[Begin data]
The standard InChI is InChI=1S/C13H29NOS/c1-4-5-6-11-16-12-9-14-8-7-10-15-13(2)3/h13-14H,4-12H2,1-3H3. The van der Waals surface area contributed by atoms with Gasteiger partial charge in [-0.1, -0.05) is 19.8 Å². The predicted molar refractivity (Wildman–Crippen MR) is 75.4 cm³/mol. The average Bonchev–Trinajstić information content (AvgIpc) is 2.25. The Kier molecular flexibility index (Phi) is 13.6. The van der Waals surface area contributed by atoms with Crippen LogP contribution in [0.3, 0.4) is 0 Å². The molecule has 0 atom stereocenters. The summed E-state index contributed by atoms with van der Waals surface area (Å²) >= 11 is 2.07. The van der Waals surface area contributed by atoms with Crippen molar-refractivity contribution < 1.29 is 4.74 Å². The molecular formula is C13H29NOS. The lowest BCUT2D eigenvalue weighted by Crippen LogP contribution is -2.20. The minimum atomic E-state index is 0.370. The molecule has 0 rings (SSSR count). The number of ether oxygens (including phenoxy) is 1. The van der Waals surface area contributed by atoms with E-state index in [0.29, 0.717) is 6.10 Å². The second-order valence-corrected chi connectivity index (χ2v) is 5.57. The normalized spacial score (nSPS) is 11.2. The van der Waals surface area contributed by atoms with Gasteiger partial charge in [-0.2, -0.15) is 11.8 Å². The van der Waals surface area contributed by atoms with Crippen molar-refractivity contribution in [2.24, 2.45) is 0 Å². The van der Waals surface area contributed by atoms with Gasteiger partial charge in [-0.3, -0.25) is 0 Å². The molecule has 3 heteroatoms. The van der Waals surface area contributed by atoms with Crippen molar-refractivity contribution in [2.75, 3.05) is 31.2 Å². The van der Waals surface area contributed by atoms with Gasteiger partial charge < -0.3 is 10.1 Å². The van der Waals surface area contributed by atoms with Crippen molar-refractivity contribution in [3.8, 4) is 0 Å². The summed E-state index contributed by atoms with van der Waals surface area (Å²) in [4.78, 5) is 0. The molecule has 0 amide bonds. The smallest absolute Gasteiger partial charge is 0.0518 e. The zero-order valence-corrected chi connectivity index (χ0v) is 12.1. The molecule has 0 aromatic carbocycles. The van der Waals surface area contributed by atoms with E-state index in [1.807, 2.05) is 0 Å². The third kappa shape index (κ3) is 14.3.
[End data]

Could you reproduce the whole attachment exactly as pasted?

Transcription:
The standard InChI is InChI=1S/C13H29NOS/c1-4-5-6-11-16-12-9-14-8-7-10-15-13(2)3/h13-14H,4-12H2,1-3H3. The van der Waals surface area contributed by atoms with Gasteiger partial charge in [-0.1, -0.05) is 19.8 Å². The predicted molar refractivity (Wildman–Crippen MR) is 75.4 cm³/mol. The average Bonchev–Trinajstić information content (AvgIpc) is 2.25. The Kier molecular flexibility index (Phi) is 13.6. The van der Waals surface area contributed by atoms with Crippen LogP contribution in [0.3, 0.4) is 0 Å². The molecule has 0 atom stereocenters. The summed E-state index contributed by atoms with van der Waals surface area (Å²) >= 11 is 2.07. The van der Waals surface area contributed by atoms with Crippen molar-refractivity contribution < 1.29 is 4.74 Å². The molecular formula is C13H29NOS. The lowest BCUT2D eigenvalue weighted by Crippen LogP contribution is -2.20. The minimum atomic E-state index is 0.370. The molecule has 0 rings (SSSR count). The number of ether oxygens (including phenoxy) is 1. The van der Waals surface area contributed by atoms with E-state index in [0.29, 0.717) is 6.10 Å². The second-order valence-corrected chi connectivity index (χ2v) is 5.57. The normalized spacial score (nSPS) is 11.2. The van der Waals surface area contributed by atoms with Gasteiger partial charge in [-0.2, -0.15) is 11.8 Å². The van der Waals surface area contributed by atoms with Crippen molar-refractivity contribution in [2.24, 2.45) is 0 Å². The van der Waals surface area contributed by atoms with Gasteiger partial charge in [-0.3, -0.25) is 0 Å². The molecule has 3 heteroatoms. The van der Waals surface area contributed by atoms with Crippen molar-refractivity contribution in [2.75, 3.05) is 31.2 Å². The van der Waals surface area contributed by atoms with Gasteiger partial charge < -0.3 is 10.1 Å². The van der Waals surface area contributed by atoms with Crippen molar-refractivity contribution in [3.8, 4) is 0 Å². The summed E-state index contributed by atoms with van der Waals surface area (Å²) in [4.78, 5) is 0. The molecule has 0 amide bonds. The smallest absolute Gasteiger partial charge is 0.0518 e. The zero-order valence-corrected chi connectivity index (χ0v) is 12.1. The molecule has 0 aromatic carbocycles. The van der Waals surface area contributed by atoms with E-state index in [1.807, 2.05) is 0 Å². The third kappa shape index (κ3) is 14.3.